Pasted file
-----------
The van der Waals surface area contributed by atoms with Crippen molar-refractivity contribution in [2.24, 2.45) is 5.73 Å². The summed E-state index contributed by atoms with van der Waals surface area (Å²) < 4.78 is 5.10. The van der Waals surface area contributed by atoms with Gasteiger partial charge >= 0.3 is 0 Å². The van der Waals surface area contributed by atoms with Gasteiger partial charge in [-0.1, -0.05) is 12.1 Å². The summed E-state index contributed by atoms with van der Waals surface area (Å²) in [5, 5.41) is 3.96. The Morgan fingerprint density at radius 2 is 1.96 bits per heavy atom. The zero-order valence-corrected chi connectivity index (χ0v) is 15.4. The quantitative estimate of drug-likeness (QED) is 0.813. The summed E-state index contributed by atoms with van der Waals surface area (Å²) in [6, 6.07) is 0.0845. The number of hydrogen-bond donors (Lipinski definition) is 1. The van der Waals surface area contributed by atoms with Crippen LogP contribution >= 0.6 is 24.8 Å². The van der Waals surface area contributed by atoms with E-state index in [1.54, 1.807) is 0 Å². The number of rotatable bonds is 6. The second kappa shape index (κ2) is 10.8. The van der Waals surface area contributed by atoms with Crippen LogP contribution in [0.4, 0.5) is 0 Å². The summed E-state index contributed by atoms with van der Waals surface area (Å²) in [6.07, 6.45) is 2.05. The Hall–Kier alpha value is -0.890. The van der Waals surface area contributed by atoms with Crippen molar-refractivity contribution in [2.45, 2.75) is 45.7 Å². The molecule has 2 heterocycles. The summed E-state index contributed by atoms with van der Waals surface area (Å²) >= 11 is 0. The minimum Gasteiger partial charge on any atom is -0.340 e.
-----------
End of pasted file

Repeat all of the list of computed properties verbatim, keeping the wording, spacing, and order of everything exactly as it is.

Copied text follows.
The van der Waals surface area contributed by atoms with Crippen molar-refractivity contribution in [2.24, 2.45) is 5.73 Å². The summed E-state index contributed by atoms with van der Waals surface area (Å²) < 4.78 is 5.10. The van der Waals surface area contributed by atoms with Gasteiger partial charge >= 0.3 is 0 Å². The van der Waals surface area contributed by atoms with Gasteiger partial charge in [-0.1, -0.05) is 12.1 Å². The summed E-state index contributed by atoms with van der Waals surface area (Å²) in [5, 5.41) is 3.96. The Morgan fingerprint density at radius 2 is 1.96 bits per heavy atom. The zero-order valence-corrected chi connectivity index (χ0v) is 15.4. The quantitative estimate of drug-likeness (QED) is 0.813. The summed E-state index contributed by atoms with van der Waals surface area (Å²) in [6, 6.07) is 0.0845. The number of hydrogen-bond donors (Lipinski definition) is 1. The van der Waals surface area contributed by atoms with Crippen LogP contribution >= 0.6 is 24.8 Å². The van der Waals surface area contributed by atoms with E-state index in [1.54, 1.807) is 0 Å². The number of rotatable bonds is 6. The second kappa shape index (κ2) is 10.8. The van der Waals surface area contributed by atoms with Crippen LogP contribution in [0.4, 0.5) is 0 Å². The summed E-state index contributed by atoms with van der Waals surface area (Å²) in [6.07, 6.45) is 2.05. The Hall–Kier alpha value is -0.890. The van der Waals surface area contributed by atoms with Crippen molar-refractivity contribution in [2.45, 2.75) is 45.7 Å². The molecule has 2 heterocycles. The summed E-state index contributed by atoms with van der Waals surface area (Å²) >= 11 is 0. The minimum Gasteiger partial charge on any atom is -0.340 e.